An unvaccinated six-year-old boy from Oregon required treatment costing more than US$800,000 after he was diagnosed with tetanus in the state’s first case of the disease in 30 years, according to a new report.

The U.S. Centers for Disease Control and Prevention published details of the case in a new report released on Thursday.

The report said the boy was playing outdoors on a farm when he cut his forehead in 2017. His parents cleaned and stitched up the wound at home.

Six days later, the boy cried as his jaw clenched, his limbs experienced involuntarily spasms and his neck and back started arching. Later that day, the child began to have difficulty breathing and his parents called emergency services, according to the health agency.

The boy was airlifted to a medical centre where he was subsequently diagnosed with tetanus.

“Upon hospital arrival, the child had jaw muscle spasms,” the report stated. “He was alert and requested water but was unable to open his mouth.”

The CDC said the young patient was given tetanus immune globulin along with a vaccine for diphtheria, tetanus toxoids and acellular pertussis (DTaP). He also had to be sedated because of the spasms and he had a tube placed in his windpipe to help him breathe.

At the hospital, the boy was placed in a darkened room with minimal stimulation and given ear plugs because stimulation appeared to worsen his spasms.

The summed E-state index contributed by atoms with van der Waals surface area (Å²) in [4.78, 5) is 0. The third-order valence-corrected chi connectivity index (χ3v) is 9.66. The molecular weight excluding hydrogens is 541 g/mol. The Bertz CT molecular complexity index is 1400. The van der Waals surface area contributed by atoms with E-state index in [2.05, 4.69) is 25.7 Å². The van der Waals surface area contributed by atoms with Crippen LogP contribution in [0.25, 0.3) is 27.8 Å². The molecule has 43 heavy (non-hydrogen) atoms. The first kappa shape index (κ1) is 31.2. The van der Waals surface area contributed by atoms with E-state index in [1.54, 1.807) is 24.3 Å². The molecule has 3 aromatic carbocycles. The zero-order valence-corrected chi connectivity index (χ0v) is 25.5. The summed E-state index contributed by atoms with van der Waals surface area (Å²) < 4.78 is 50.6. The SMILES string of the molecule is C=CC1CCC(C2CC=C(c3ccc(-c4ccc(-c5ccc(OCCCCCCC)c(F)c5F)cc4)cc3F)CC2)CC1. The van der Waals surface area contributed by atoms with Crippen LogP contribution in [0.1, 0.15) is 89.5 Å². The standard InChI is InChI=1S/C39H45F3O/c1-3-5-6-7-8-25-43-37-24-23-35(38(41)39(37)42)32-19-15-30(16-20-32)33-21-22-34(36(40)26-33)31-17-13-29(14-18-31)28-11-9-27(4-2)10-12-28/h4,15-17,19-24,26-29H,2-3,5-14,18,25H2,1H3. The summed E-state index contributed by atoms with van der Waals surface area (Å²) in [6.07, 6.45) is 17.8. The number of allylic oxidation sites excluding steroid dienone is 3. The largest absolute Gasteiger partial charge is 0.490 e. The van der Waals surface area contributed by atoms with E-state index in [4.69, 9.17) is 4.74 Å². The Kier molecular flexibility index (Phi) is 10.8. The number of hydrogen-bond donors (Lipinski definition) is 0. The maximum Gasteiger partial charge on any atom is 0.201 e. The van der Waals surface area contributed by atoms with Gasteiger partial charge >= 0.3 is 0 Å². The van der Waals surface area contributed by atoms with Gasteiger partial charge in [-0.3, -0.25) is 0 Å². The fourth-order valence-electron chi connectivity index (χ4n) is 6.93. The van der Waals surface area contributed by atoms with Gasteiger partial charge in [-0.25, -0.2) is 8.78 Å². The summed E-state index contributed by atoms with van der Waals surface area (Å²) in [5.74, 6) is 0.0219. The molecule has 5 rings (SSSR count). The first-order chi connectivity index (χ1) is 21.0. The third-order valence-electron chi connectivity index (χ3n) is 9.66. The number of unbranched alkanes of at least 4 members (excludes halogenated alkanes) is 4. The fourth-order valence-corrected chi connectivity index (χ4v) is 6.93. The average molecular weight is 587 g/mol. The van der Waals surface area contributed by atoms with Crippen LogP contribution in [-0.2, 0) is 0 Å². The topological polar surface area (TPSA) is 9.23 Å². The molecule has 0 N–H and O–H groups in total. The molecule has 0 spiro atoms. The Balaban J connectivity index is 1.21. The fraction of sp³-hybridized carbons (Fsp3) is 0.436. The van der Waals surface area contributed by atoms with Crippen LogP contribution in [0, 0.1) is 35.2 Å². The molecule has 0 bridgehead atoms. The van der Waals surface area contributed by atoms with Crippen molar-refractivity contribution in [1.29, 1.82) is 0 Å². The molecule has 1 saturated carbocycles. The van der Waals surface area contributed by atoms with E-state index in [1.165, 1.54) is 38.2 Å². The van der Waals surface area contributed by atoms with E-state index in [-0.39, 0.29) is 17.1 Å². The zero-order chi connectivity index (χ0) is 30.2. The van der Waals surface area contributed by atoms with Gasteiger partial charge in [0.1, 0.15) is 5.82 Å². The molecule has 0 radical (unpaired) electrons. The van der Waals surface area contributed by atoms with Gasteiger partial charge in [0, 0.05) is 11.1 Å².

During his treatment, the child’s neck and back arching worsened, he developed hypertension or high blood pressure, and his body temperature soared to 40.5 C. The average body temperature is between 36 and 37 C.

In total, the boy had to spend approximately eight weeks in the hospital followed by another 17 in a rehabilitation centre before he was able to resume normal activities, such as biking and running.

The CDC noted the expenses for his treatment totaled $811,929, excluding air transportation, inpatient rehabilitation, and ambulatory follow-up costs.

The report said the costs to treat the boy were 72 times the average cost of a pediatric hospital stay in the U.S., which is $11,143.

Even though doctors reviewed the risks and benefits of tetanus vaccination with the boy’s family, they still refused to give him a second dose of DTaP and other recommended immunizations, the report said.

The CDC added that widespread use of vaccines for tetanus have led to a 95 per cent decline in the number of tetanus cases and a 99 per cent decrease in the number of deaths related to the disease since 1940.

“Unvaccinated or inadequately vaccinated persons are at risk for tetanus, irrespective of age,” the report said.

The health agency said people who contract tetanus aren’t immune to it in the future.

The CDC report comes as health professionals grapple with a number of measles outbreaks in the U.S. and Canada. Earlier this month, the United Nations warned that a growing anti-vaccine movement is threatening to undo decades of work to eradicate the disease.

To prevent tetanus, Health Canada recommends infants and children should receive a combined vaccine that protects them from five different diseases, including tetanus, at two months, four months, six months, and 18 months. Older children should get a booster tetanus vaccine between the ages of four to six years old. The health agency said teenagers should get another booster shot at age 14 to 16.

Adults should continue to get booster vaccinations every 10 years.